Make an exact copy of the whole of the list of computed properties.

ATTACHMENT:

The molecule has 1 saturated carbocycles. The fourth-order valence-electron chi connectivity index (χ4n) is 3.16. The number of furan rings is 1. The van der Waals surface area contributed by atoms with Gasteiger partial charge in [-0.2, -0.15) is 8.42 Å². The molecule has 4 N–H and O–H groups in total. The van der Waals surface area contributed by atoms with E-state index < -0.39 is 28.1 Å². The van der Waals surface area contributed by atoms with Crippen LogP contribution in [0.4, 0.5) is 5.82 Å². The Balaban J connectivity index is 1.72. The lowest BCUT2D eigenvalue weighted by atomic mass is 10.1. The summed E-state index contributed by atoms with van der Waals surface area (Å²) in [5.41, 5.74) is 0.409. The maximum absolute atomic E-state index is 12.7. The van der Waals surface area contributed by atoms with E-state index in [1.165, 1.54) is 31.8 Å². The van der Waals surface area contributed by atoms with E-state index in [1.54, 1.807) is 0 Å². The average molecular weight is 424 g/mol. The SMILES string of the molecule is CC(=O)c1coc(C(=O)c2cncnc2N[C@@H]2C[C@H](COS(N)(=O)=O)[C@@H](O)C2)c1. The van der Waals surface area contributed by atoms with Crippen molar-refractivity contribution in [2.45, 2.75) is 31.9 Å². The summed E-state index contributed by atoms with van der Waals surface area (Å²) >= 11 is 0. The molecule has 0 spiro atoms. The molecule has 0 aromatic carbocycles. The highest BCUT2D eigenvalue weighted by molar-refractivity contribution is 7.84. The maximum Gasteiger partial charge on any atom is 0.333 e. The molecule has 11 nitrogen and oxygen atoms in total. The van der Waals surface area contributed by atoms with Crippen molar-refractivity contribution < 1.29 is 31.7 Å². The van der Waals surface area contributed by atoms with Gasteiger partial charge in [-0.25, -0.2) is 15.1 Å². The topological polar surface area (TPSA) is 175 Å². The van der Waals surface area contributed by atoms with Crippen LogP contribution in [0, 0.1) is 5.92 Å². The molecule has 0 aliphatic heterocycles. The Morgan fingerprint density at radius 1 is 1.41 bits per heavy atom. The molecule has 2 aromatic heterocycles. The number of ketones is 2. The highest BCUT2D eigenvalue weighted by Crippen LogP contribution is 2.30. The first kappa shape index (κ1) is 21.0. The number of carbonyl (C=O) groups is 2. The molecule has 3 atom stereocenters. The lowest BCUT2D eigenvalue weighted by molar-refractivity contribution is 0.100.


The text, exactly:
The molecule has 1 saturated carbocycles. The fourth-order valence-electron chi connectivity index (χ4n) is 3.16. The number of furan rings is 1. The van der Waals surface area contributed by atoms with Gasteiger partial charge in [-0.2, -0.15) is 8.42 Å². The molecule has 4 N–H and O–H groups in total. The van der Waals surface area contributed by atoms with E-state index < -0.39 is 28.1 Å². The van der Waals surface area contributed by atoms with Crippen LogP contribution in [0.4, 0.5) is 5.82 Å². The Balaban J connectivity index is 1.72. The lowest BCUT2D eigenvalue weighted by atomic mass is 10.1. The summed E-state index contributed by atoms with van der Waals surface area (Å²) in [5.41, 5.74) is 0.409. The maximum absolute atomic E-state index is 12.7. The van der Waals surface area contributed by atoms with E-state index in [1.165, 1.54) is 31.8 Å². The van der Waals surface area contributed by atoms with E-state index in [1.54, 1.807) is 0 Å². The average molecular weight is 424 g/mol. The SMILES string of the molecule is CC(=O)c1coc(C(=O)c2cncnc2N[C@@H]2C[C@H](COS(N)(=O)=O)[C@@H](O)C2)c1. The van der Waals surface area contributed by atoms with Crippen molar-refractivity contribution in [2.45, 2.75) is 31.9 Å². The summed E-state index contributed by atoms with van der Waals surface area (Å²) >= 11 is 0. The molecule has 0 spiro atoms. The molecule has 0 aromatic carbocycles. The highest BCUT2D eigenvalue weighted by molar-refractivity contribution is 7.84. The maximum Gasteiger partial charge on any atom is 0.333 e. The molecule has 11 nitrogen and oxygen atoms in total. The van der Waals surface area contributed by atoms with Crippen molar-refractivity contribution < 1.29 is 31.7 Å². The van der Waals surface area contributed by atoms with Gasteiger partial charge in [-0.25, -0.2) is 15.1 Å². The topological polar surface area (TPSA) is 175 Å². The van der Waals surface area contributed by atoms with Crippen LogP contribution in [0, 0.1) is 5.92 Å². The molecule has 0 aliphatic heterocycles. The Morgan fingerprint density at radius 1 is 1.41 bits per heavy atom. The molecule has 2 aromatic heterocycles. The number of ketones is 2. The highest BCUT2D eigenvalue weighted by Crippen LogP contribution is 2.30. The first kappa shape index (κ1) is 21.0. The number of carbonyl (C=O) groups is 2. The molecule has 3 atom stereocenters. The lowest BCUT2D eigenvalue weighted by molar-refractivity contribution is 0.100.